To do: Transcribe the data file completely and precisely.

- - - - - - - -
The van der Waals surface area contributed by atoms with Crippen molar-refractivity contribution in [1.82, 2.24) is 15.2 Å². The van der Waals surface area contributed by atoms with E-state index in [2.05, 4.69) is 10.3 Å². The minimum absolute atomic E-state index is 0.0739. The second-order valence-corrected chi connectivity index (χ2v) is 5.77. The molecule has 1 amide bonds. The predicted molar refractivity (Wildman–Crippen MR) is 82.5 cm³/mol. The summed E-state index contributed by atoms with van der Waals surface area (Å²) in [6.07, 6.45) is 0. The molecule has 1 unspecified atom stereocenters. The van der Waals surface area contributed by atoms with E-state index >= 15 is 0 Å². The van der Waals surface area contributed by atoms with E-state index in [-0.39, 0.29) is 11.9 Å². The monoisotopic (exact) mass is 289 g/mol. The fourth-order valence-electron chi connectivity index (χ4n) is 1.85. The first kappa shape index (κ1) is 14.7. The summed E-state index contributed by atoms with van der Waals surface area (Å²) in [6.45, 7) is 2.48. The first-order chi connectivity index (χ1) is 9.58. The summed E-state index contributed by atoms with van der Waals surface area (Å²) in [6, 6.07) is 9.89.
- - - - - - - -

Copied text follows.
The van der Waals surface area contributed by atoms with Crippen molar-refractivity contribution in [1.82, 2.24) is 15.2 Å². The van der Waals surface area contributed by atoms with E-state index in [2.05, 4.69) is 10.3 Å². The minimum absolute atomic E-state index is 0.0739. The second-order valence-corrected chi connectivity index (χ2v) is 5.77. The molecule has 1 amide bonds. The predicted molar refractivity (Wildman–Crippen MR) is 82.5 cm³/mol. The summed E-state index contributed by atoms with van der Waals surface area (Å²) in [6.07, 6.45) is 0. The molecule has 1 unspecified atom stereocenters. The van der Waals surface area contributed by atoms with E-state index >= 15 is 0 Å². The van der Waals surface area contributed by atoms with E-state index in [-0.39, 0.29) is 11.9 Å². The monoisotopic (exact) mass is 289 g/mol. The fourth-order valence-electron chi connectivity index (χ4n) is 1.85. The first kappa shape index (κ1) is 14.7. The summed E-state index contributed by atoms with van der Waals surface area (Å²) in [6.45, 7) is 2.48. The first-order chi connectivity index (χ1) is 9.58. The summed E-state index contributed by atoms with van der Waals surface area (Å²) in [6, 6.07) is 9.89.